The classic Heath translation, in a completely new layout with plenty of space and generous margins. An affordable but sturdy sewn hardcover student and teacher edition in one volume, with minimal notes and a new index/glossary.
The classic Heath translation, in a completely new layout with plenty of space and generous margins. An affordable but sturdy student and teacher sewn softcover edition in one volume, with minimal notes and a new index/glossary.
This version of Euclid's Elements contains the first six books and portions of the eleventh and twelfth books. It contains all notes, an appendix, and exercises at the back of the book. Thus, the content is perfect for any student of mathematics.The Elements (Ancient Greek: Στοιχεῖα Stoicheia) is a mathematical treatise consisting of 13 books attributed to the ancient Greek mathematician Euclid in Alexandria, Ptolemaic Egypt c. 300 BC. It is a collection of definitions, postulates, propositions (theorems and constructions), and mathematical proofs of the propositions. The books cover plane and solid Euclidean geometry, elementary number theory, and incommensurable lines. Elements is the oldest extant large-scale deductive treatment of mathematics. It has proven instrumental in the development of logic and modern science, and its logical rigor was not surpassed until the 19th century.Euclid's Elements has been referred to as the most successful and influential textbook ever written. It was one of the very earliest mathematical works to be printed after the invention of the printing press and has been estimated to be second only to the Bible in the number of editions published since the first printing in 1482, with the number reaching well over one thousand. For centuries, when the quadrivium was included in the curriculum of all university students, knowledge of at least part of Euclid's Elements was required of all students. Not until the 20th century, by which time its content was universally taught through other school textbooks, did it cease to be considered something all educated people had read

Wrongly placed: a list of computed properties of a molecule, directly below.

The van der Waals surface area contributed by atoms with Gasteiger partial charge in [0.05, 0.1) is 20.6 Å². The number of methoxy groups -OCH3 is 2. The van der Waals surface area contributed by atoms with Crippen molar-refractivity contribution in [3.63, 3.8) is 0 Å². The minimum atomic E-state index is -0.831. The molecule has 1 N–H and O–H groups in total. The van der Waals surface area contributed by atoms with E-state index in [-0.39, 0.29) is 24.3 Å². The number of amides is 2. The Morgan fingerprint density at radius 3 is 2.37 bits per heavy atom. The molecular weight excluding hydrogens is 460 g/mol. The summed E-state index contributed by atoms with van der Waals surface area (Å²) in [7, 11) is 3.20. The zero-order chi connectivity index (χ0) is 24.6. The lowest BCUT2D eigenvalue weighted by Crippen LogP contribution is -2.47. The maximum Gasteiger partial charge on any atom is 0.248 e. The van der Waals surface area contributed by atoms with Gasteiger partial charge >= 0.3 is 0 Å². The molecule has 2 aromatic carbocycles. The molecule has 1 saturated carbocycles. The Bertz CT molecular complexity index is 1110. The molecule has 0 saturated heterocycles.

In Proclus' penetrating exposition of Euclid's method's and principles, the only one of its kind extant, we are afforded a unique vantage point for understanding the structure and strenght of the Euclidean system. A primary source for the history and philosophy of mathematics, Proclus' treatise contains much priceless information about the mathematics and mathematicians of the previous seven or eight centuries that has not been preserved elsewhere.